Make the most of sakura season in Gunma
ปรับปรุงล่าสุด: 01 กุมภาพันธ์ 2022
Spring in Japan is synonymous with cherry blossoms, or “sakura.” The blossoms’ opening is so eagerly anticipated that scientists monitor trees across the country to predict the exact date they will be in full bloom. The fleeting season is traditionally enjoyed with cherry blossom viewing parties known as “hanami,” which usually involve lengthy picnics under the trees. Take part in festivals across Gunma where you can experience delicate cherry blossoms and savor local food against a backdrop of the prefecture’s beautiful scenery.
Walk a vibrant 1.3 kilometer stretch of cherry-blossom-lined road near Maebashi in mid-April. Beyond, fields of bright yellow rapeseed flowers add to the spectacle.
This lively event features various events and entertainment, plenty of food stalls, and at night, the blossom is illuminated.
Byakue Dai-Kannon, the towering, 41.8-meter-high statue of the Buddhist Goddess of Mercy in Takasaki, is framed by Yoshino cherry and wild cherry trees. In early April, thousands of cherry trees flower simultaneously at the statue’s base in Mt. Kannon. Find the perfect vantage point of this iconic Gunma landmark framed by pink blossoms. At night, the trees are illuminated, creating wonderful photo opportunities.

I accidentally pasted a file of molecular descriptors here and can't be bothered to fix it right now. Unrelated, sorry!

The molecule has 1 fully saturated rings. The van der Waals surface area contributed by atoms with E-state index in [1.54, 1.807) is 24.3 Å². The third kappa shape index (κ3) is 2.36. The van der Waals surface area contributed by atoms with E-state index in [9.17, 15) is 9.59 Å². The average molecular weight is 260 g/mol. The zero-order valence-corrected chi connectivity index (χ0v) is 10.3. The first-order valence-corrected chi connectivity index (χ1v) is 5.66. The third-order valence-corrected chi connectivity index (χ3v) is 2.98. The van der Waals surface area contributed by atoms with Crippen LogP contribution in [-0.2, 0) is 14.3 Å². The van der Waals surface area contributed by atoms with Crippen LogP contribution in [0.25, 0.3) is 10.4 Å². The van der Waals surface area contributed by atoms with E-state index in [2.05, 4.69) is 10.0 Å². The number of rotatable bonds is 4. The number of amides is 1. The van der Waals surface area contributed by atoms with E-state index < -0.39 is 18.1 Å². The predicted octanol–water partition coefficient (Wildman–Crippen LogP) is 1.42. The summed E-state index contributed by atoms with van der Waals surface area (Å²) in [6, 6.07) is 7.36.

Around 5,000 cherry trees grow in Sakura no Sato, a park in the foothills of Mt. Myogi. From mid-April to mid-May, these delicate flowers contrast with the craggy peaks above. Sakura no Sato has a relatively long flowering season because its 45 or so cherry tree varieties flower at different times. Picnic under the trees and enjoy the rocky mountainside beyond.
Be transported to the Edo period (1603-1867) at the Castle Town Obata Cherry Blossom Festival. During the festival, residents dressed in samurai garb parade through cherry blossom-lined streets. Well-preserved samurai residences and pretty waterways add to the historical atmosphere. Take part in the revelry by picnicking on local festival food under the cherry trees.
Cherry blossoms and carp-shaped streamers called “koinobori” share the spotlight at the Tatebayashi Cherry Blossom Festival. The streamers are strung across the Tsuruuda River and flanked by 650 blossoming cherry trees. This festive scene is a beautiful way to welcome the spring season.
There are two opportunities each year to see the 7,000 winter cherry blossom trees in Sakurayama Park in bloom. Fuyuzakura, a rarer type of cherry tree found here, flowers from mid-November to mid-December and spring. In spring, 3,000 Somei yoshino trees bloom, too. A festival is held throughout the winter blossom period in autumn, during which warming food is served, and trees around the pond in the Japanese garden are illuminated after sunset.